Are you interested in the education of Native American students? If yes, then this year’s Michigan Indian Education Council (MIEC) Native American Critical Issues Conference (NACIC) could be for you. The theme “Honoring Identity and Embracing Diversity” was designed to discuss challenges and strategies for respecting Native culture and honoring diversity within Anishinaabe communities.
According to MIEC’s conference announcement, cultural competence, cultural attunement, and cultural humility will be examined, and recommendations for effective community practice in working with Native groups and organizations will be shared.
MIEC’s goal, “is to provide leadership, which will foster continued improvement of academic achievement and to address school-related variables that adversely affect the educational outcomes for Native youth in Michigan,” states the announcement.
“Since many of our young people continue to be under-represented among academic achievement gains and over-represented in poor and poorly performing schools, the NACIC underscores the rich potential of investing in our young people through concrete strategies to help them succeed academically.”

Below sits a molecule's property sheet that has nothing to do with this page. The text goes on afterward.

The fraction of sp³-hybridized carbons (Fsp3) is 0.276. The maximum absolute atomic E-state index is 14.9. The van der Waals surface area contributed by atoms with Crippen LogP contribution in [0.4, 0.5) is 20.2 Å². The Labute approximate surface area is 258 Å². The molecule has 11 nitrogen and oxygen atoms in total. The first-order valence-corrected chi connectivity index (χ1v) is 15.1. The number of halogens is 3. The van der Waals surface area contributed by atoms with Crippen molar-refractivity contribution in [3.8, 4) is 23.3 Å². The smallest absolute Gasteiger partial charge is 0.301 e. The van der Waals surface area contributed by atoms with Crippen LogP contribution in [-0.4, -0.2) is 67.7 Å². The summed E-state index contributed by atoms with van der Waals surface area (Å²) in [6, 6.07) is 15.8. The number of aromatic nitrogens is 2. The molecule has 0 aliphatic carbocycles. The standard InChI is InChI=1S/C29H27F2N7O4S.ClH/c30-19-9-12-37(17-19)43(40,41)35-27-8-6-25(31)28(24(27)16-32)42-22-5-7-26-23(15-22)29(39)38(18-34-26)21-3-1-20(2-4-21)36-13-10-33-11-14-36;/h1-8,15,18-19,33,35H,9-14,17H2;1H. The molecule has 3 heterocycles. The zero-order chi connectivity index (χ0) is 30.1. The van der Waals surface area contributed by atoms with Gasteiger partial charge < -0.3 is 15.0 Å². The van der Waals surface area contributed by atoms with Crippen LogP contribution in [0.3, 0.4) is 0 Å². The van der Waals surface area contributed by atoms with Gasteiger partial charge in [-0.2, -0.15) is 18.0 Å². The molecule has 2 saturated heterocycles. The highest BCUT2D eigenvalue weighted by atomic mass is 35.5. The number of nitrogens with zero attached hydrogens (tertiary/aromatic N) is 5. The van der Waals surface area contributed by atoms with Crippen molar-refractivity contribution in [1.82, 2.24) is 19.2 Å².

Conference topics to achieve those goals include a session on dynamics and inclusivity of youth programming, which will discuss the needs of youth and their families, the malleability of urban Indian programs, and the dynamics involved in establishing a cultural curriculum in an urban setting; preparing for higher education, which will cover necessary steps to make sure parents and children are ready for college.
Keynote speakers include Philip “Sam” Deloria, a member of the Standing Rock Sioux and director of the American Indian Graduate Center in Albuquerque, New Mexico, and Linda Keway, a member of the Little Traverse Bay Band of Odawa Indians and a professional development and human rights consultant with the Michigan Education Association.
The conference will be held March 10 to 12; for more information visit miec.org.